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SHRIMP, CRAYFIS H & CO.: Souvenir from Uruguay

caridina English Edition - epaper ⋅ Ausgabe 1/2020 vom 04.03.2020

A long-arm shrimp of the genus Macrobrachium is found in the south of South America, and its origins permit keeping it in a cool tank

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In the dense vegetation of this “laguna”, located between Concepción and Salto, the shrimp occurred in high numbers.

Dorsal view of a swimming female.

This portrait shows the large, strongly armed rostrum and the bristles between the teeth.

When excited or curious, even the females start swimming in the open water.

The Guaviyú River was the southernmost location where we found the shrimp. M. borellii were living in areas with a slow current and dense vegetation along the ...

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... riverbanks.

During the first two weeks of November 2016, some friends and me traveled to Uruguay. In the west of the country we found a long-arm shrimp species in several affluents of the Río Uruguay between Bella Unión and Paysandú.

One of my travel companions took some specimens home and managed to breed them later on.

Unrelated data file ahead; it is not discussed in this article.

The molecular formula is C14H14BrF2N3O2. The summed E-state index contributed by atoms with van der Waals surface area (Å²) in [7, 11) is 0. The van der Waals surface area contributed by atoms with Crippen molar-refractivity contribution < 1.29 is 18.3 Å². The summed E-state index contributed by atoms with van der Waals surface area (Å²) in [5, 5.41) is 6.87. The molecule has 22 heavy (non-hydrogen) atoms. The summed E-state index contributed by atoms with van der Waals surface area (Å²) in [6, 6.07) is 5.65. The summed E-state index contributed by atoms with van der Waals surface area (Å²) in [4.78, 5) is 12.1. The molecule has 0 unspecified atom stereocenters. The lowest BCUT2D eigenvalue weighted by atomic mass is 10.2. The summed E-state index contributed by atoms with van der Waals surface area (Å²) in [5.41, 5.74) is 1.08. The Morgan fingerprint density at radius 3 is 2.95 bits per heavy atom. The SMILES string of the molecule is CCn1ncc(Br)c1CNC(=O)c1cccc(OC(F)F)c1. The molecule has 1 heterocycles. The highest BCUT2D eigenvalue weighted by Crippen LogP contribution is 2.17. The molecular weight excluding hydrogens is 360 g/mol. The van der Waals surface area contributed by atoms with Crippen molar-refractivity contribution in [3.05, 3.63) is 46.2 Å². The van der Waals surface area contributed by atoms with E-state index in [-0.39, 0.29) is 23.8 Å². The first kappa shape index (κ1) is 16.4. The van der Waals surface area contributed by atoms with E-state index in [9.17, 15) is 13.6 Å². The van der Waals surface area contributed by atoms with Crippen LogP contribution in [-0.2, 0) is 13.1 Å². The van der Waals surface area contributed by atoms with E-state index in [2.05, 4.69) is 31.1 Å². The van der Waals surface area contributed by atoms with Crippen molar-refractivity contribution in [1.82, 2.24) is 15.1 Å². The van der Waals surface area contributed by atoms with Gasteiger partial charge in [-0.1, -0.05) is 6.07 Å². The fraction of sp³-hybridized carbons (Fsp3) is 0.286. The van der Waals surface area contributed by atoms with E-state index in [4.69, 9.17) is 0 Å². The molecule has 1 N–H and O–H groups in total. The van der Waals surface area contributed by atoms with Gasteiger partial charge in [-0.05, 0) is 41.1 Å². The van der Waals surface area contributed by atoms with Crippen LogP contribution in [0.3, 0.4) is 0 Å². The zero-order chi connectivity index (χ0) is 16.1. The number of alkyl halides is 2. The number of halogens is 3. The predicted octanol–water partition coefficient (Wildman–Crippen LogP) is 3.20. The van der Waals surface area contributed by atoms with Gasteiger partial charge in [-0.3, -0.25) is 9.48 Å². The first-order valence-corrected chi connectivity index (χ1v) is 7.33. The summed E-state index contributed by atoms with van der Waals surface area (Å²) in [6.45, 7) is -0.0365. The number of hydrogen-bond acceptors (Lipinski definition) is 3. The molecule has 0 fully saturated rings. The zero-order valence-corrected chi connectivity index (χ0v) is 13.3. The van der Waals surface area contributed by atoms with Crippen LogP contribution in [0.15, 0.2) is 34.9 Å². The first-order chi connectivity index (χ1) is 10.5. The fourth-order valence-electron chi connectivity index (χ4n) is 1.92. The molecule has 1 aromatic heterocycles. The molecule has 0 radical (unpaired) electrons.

In the following fall, he gave me the largest part of his population, for which I am really grateful. I actually prefer longarm shrimp to Caridina, because they look so interesting when they use their long limbs to climb over or through obstacles, and when they use their bristly “hands” to clean themselves.


After some research on the Internet (Wikipedia) and in scientific literature, I was sure I had a group of Macrobrachium borellii (Nobili, 1896), originally described from the Río San Lorenzo in Argentine as a Palaemon species. In their home country, they inhabit streams, rivers and lakes, where they breed in fresh water, which is quite important. Their area of distribution stretches from southern Brazil and western Uruguay over Paraguay into northern, central and eastern Argentine.

We found the shrimp in overgrown areas along the banks of streams and rivers, some of them with quite a good current. One of them was the Río Tala south of Salto, with a mostly rocky bottom.

The clear water (386 μS, pH 7.2, 23 °C/73 °F) looked inviting, and we took out our snorkels, also in the Río Guaviyú near the thermal springs Termas de Arapey (460 μS, 22 °C/72 °F).After all, it was spring down here, far south of the equator. During the subtropical winter, the water temperatures may drop significantly and reach 10-12 °C (50-54 °F), while they may climb to around 27 °C (81 °F) during the summer months of December and January.

The shrimp just love climbing in the plants.

This female is berried: You can clearly see the eggs through the dark pattern on the transparent sides of the pleon.


The males grow to an average body length of 69 mm, and some specimens may even reach a good 10 cm (a little under 4 inches), whereas the smaller females only grow to 32 to 55 mm in length. The chelipeds of the males are longer than their bodies.

Moreover, in adult males, they are much longer and thicker than those of the females; the joints of the claws are blueish.